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National Health IT Week: Celebrating the Path to Aging in Place

There is no better time for the health IT community to come together under one umbrella to raise national awareness of the benefits information technology can bring to the US health system. National Health IT (NHIT) Week is a nationwide awareness week focused on the value of health IT. Each year, NHIT Week Partners educate industry and policy stakeholders on the value of health IT for the US healthcare system. Every Tuesday leading up to NHIT Week, our valued partners will share their voice and experience on how they demonstrate the value of health IT.

My path to health IT was circuitous, with the first significant step coming at the most unlikely of times: when I was spearheading the development of the first ever Ritz-Carlton Residences in Baltimore. I recognized then that the seniors and the chronically ill residing in our developments deserved a better approach to healthcare; one that emphasized aging in place rather than forcing them out of the homes they loved and into nursing homes to have access to the round-the-clock care their health status required.

It was a quest that became very personal after I lost a loved one due to a late diagnosis, emphasizing in the most profound way the need for a next-generation care delivery system and technology that brought to life my vision of the home as an organic extension of the healthcare ecosystem.

We need this now more than ever, as the senior population grows by 10,000, new 65-year-olds each day. Seventy percent of these new seniors will need long-term care in their lifetime, but it’s likely that they will have nowhere to go when it’s time. That’s because there are just 3 million long-term care beds available today to accommodate 46.2 million potential residents—a number that will climb to 89 million by 2050.

The solution to this looming healthcare crisis lies in technology - and data-enabled aging in place that provides in-home access to levels of care once possible only in a nursing home - at a cost that early efforts found to be at least 17 percent lower. From connected devices to artificial intelligence to data analytics, health IT has the power to transform the home health agency into the hub of an integrated delivery network that unifies all the components of home care into a comprehensive aging ecosystem consisting of physicians, home health nurses and aides, and daycare programs.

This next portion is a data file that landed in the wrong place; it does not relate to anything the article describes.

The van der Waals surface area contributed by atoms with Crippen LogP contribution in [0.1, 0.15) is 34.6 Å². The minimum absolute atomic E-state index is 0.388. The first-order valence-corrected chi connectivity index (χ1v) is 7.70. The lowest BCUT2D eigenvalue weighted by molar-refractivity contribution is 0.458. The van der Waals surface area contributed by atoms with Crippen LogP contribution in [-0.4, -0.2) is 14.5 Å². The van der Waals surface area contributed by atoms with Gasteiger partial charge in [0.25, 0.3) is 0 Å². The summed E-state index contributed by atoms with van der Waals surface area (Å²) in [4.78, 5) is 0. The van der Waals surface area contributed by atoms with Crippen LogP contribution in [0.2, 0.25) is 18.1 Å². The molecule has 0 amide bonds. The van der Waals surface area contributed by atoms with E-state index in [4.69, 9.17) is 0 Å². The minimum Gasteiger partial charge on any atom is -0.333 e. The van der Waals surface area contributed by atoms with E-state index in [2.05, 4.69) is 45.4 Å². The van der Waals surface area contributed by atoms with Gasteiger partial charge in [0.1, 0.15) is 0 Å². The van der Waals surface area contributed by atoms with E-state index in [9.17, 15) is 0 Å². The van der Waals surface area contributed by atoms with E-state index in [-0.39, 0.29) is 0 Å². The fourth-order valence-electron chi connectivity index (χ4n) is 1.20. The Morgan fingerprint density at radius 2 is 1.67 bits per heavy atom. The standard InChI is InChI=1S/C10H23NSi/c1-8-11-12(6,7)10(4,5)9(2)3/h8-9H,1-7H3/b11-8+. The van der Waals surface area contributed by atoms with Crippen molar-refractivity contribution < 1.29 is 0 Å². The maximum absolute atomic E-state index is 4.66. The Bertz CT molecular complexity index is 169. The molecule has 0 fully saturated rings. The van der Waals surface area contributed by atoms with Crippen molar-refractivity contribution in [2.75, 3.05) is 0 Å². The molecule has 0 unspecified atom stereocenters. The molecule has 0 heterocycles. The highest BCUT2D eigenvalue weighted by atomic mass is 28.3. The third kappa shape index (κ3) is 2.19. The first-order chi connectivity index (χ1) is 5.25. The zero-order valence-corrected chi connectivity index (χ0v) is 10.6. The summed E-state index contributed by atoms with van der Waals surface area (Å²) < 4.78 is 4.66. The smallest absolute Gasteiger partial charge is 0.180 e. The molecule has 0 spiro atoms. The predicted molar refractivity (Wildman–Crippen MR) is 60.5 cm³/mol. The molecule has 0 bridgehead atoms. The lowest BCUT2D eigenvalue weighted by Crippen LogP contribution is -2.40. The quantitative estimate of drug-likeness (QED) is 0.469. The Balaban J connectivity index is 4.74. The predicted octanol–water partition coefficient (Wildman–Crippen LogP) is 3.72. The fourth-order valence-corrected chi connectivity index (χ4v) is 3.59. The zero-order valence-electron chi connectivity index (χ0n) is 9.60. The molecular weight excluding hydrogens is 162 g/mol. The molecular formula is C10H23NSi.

This unification is critical, as the home health agency of tomorrow must be able to manage both clinical needs and the activities of daily living (ADL) that home-bound patients can no longer manage on their own. From nutrition and transportation to comprehensive social services, home health providers must find efficient, cost-effective ways to coordinate care, including identifying and monitoring patients’ needs, dispatching the appropriate care partner, and managing the quality, documentation and billing for services provided.

A central component of this home-based care model is the expanded collection of data through continuous monitoring of health status and ADLs to determine if and when an intervention is necessary. Social determinants of health—education, environment, socioeconomic status, employment, etc.—must also be addressed.

Properly aggregating, analyzing and delivering this data in an actionable format to all members of the patient’s care team paints half the picture necessary to bring this new model of home care to life. The other half comes from the continuous monitoring of data for clues to changes in conditions or behaviors.

Bringing these halves together requires a solid foundation consisting of a highly-interoperable platform that facilitates a seamless flow of data between previously siloed clinical and payer systems and other data sources, enabling risk stratification and predictive modeling. This allows data to be leveraged to identify and address care gaps, oversee behaviors and medication adherence and manage the workforce. It also delivers the robust reporting capabilities to ensure proper care coordination between partner agencies, including transitions of care, and enable monitoring of core measures performance.

I am grateful to have this opportunity to join with my colleagues in support of National Health IT Week, and to leverage the event’s power to promote the significant impact health IT can have on our ability to make aging in place a reality for the burgeoning senior population. With the proper infrastructure in place and armed with comprehensive clinical claims and social determinant data in meaningful, actionable formats, health IT enables ongoing access to advanced care from the comfort of our homes.

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